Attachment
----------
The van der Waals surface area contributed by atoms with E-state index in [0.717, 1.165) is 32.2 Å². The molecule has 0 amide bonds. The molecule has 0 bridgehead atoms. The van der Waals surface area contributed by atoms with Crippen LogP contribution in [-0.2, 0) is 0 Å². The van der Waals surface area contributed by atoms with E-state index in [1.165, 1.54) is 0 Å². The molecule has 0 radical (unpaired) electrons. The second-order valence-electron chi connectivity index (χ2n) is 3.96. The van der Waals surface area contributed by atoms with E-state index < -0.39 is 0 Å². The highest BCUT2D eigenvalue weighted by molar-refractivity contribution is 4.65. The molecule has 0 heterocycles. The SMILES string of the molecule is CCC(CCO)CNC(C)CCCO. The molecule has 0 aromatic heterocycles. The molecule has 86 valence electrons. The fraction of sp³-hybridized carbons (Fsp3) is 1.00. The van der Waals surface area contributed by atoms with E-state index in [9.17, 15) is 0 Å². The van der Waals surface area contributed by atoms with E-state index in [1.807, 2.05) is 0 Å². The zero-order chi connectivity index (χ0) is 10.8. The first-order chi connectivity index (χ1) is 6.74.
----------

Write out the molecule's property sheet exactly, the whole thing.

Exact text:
The van der Waals surface area contributed by atoms with E-state index in [0.717, 1.165) is 32.2 Å². The molecule has 0 amide bonds. The molecule has 0 bridgehead atoms. The van der Waals surface area contributed by atoms with Crippen LogP contribution in [-0.2, 0) is 0 Å². The van der Waals surface area contributed by atoms with E-state index in [1.165, 1.54) is 0 Å². The molecule has 0 radical (unpaired) electrons. The second-order valence-electron chi connectivity index (χ2n) is 3.96. The van der Waals surface area contributed by atoms with E-state index < -0.39 is 0 Å². The highest BCUT2D eigenvalue weighted by molar-refractivity contribution is 4.65. The molecule has 0 heterocycles. The SMILES string of the molecule is CCC(CCO)CNC(C)CCCO. The molecule has 0 aromatic heterocycles. The molecule has 86 valence electrons. The fraction of sp³-hybridized carbons (Fsp3) is 1.00. The van der Waals surface area contributed by atoms with E-state index in [9.17, 15) is 0 Å². The van der Waals surface area contributed by atoms with E-state index in [1.807, 2.05) is 0 Å². The zero-order chi connectivity index (χ0) is 10.8. The first-order chi connectivity index (χ1) is 6.74.